• Spend around 2 minutes per leg.

Use PVS pipe or a vacuum pipe

If you have no foam roller, but it happens that you have a spare PVS pipe, then you can easily go ahead a roll-on that. Similar to the dough roller, the PVS pipe has a small diameter and can create more localized pressure, which will result in better access to the tissue.

Depending on the length of the PVS pipe, the best areas to focus on your glutes, quads, calves, and arms. Because the pipe is flat, you don’t want to use that on your lower back or the upper back.

If you have an old vacuum that you don’t use, and you don’t have an access to the foam roller. If you don’t have what you like, you have to like what you have.

There are two types of vacuum pipes. One is made of soft material that flexes and bends in multiple ways. Another one is stiff and solid. Use that stiff one.

The vacuum pipe has a relatively small diameter (similar to the massage sticks) so you can use it to either foam roll on it or use that as a rolling tool to apply pressure on yourself, or someone else who you’re helping.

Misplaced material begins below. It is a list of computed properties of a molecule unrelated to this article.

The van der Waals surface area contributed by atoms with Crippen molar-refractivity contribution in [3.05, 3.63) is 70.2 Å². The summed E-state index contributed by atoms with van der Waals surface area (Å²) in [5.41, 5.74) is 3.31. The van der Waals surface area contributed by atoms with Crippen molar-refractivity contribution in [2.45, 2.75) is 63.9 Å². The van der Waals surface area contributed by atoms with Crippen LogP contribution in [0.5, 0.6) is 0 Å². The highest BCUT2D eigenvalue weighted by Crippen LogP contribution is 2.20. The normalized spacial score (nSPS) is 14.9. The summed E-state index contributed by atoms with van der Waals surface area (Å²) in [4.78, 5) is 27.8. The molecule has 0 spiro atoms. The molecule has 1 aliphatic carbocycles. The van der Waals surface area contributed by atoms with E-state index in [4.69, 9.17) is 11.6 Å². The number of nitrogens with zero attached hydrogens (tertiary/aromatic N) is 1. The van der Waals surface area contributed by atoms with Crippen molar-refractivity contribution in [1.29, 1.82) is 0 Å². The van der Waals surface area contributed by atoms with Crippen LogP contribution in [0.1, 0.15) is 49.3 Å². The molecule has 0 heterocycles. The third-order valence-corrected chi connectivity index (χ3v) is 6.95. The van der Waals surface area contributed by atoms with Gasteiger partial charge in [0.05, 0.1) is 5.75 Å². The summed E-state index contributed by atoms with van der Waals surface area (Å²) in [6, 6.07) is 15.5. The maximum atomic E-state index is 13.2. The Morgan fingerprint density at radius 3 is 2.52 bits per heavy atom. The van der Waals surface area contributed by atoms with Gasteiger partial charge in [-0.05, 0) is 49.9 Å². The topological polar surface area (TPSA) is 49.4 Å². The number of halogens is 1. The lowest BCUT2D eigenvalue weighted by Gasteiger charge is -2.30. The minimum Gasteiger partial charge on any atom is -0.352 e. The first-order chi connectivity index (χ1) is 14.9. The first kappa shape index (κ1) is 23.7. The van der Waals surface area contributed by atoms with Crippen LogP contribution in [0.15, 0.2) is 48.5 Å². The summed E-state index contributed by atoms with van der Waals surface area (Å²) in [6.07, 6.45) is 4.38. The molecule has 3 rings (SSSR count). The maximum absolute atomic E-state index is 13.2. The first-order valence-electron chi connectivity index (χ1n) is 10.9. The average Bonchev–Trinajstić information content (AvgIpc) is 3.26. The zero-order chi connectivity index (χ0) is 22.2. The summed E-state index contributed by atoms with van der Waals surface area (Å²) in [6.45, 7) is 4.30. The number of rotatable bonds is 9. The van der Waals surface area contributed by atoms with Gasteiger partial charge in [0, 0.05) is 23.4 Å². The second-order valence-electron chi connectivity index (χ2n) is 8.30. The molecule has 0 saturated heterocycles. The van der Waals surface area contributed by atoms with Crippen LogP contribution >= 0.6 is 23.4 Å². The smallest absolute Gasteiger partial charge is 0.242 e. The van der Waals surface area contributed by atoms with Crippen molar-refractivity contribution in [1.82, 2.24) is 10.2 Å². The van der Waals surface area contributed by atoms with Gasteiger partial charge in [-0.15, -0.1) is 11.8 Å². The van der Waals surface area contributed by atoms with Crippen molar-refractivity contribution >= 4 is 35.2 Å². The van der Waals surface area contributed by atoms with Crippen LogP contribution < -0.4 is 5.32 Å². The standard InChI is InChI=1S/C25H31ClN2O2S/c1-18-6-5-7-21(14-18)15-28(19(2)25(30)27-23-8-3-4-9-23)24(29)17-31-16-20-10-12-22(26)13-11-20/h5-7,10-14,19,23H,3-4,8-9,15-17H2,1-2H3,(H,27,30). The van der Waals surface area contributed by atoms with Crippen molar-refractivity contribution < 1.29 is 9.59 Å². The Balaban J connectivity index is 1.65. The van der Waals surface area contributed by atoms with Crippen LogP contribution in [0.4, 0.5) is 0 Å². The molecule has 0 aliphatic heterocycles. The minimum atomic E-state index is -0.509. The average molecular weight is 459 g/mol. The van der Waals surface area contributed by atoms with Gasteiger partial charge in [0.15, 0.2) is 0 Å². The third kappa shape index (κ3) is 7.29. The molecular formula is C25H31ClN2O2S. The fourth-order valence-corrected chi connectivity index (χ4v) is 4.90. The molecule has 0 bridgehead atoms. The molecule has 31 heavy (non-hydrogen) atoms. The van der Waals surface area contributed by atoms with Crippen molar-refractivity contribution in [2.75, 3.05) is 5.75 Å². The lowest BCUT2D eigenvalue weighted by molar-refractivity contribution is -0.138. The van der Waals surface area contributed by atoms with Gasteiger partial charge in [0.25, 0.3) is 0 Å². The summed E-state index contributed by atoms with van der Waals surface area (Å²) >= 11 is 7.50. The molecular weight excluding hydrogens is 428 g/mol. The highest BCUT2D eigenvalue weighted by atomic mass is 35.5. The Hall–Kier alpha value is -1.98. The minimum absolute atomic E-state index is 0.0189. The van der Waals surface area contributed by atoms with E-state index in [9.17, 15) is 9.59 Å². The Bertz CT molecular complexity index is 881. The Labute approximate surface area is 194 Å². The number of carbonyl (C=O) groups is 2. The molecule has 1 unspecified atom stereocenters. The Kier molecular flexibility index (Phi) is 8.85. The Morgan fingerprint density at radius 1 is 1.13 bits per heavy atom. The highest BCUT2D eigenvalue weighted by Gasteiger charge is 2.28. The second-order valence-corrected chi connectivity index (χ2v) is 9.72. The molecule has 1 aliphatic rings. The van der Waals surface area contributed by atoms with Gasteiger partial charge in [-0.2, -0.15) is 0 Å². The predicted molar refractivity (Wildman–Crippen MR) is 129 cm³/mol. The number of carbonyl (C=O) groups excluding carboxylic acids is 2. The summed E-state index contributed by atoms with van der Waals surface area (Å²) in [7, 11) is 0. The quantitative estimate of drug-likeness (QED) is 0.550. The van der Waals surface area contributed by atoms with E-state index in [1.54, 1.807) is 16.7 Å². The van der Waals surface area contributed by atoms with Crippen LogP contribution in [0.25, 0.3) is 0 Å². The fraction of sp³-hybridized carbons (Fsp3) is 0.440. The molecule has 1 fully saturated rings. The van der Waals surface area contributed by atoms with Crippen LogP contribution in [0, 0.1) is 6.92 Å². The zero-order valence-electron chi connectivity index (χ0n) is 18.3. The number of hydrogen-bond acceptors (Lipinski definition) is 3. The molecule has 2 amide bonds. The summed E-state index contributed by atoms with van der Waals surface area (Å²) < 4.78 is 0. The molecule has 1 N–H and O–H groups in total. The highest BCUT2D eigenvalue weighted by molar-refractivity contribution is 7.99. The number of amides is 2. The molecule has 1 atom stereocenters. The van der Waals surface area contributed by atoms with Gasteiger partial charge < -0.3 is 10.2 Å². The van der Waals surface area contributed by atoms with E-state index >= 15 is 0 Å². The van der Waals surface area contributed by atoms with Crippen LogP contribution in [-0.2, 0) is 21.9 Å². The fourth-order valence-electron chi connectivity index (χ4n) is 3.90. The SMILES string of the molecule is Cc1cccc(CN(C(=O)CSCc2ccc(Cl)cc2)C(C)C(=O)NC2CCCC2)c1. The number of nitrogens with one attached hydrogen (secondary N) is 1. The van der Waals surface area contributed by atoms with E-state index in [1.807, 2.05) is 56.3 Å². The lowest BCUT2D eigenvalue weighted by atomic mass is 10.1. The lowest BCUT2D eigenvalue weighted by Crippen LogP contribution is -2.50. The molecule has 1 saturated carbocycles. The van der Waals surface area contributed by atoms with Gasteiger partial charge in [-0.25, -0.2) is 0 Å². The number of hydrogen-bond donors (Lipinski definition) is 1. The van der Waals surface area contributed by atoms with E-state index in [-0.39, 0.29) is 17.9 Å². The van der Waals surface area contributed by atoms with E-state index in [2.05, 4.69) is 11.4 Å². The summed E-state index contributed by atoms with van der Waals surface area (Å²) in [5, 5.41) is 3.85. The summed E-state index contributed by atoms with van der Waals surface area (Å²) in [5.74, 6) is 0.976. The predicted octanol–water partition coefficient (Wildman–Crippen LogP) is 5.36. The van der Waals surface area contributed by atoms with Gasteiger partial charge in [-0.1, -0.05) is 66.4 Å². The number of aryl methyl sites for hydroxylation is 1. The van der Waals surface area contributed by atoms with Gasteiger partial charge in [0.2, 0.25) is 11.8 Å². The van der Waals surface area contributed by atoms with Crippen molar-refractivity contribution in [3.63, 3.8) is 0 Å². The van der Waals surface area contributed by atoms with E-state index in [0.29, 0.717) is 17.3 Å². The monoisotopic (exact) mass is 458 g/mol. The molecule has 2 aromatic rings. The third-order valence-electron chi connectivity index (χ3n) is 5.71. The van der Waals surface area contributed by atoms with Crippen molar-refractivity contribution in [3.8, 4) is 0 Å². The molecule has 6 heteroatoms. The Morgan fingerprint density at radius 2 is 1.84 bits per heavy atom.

Tips for rolling with the PVS pipe

  • Make sure the PVS pipe has no defects or sharp edges that can cut your skin

Tips for rolling with vacuum pipe

  • Vacuum pipe can be used to mobilize mainly the legs, glutes, and arms.
  • Because of the small diameter, instead of rolling up and down apply PNF contract-relax technique.

Related article: How Often Should You Foam Roll?

Conclusion

As you can see there are several ways to skin the cat. Which makes it more accessible than ever before. And with enough creativity, you see that you don’t have to go to the gym for a designated mobility or foam rolling routine.

You can do it easily at home with some of the most basic tools. And even if you don’t have the best equipment, it doesn’t matter because they all work.

Michal Sieroslawski

Michal is an exercise physiologist (MSc), nutrition coach, Ashtanga teacher, and fitness blogger. He shares his successes and failures to help busy men and women squash down 20, 50, or even 100 pounds of fat without leaving their home.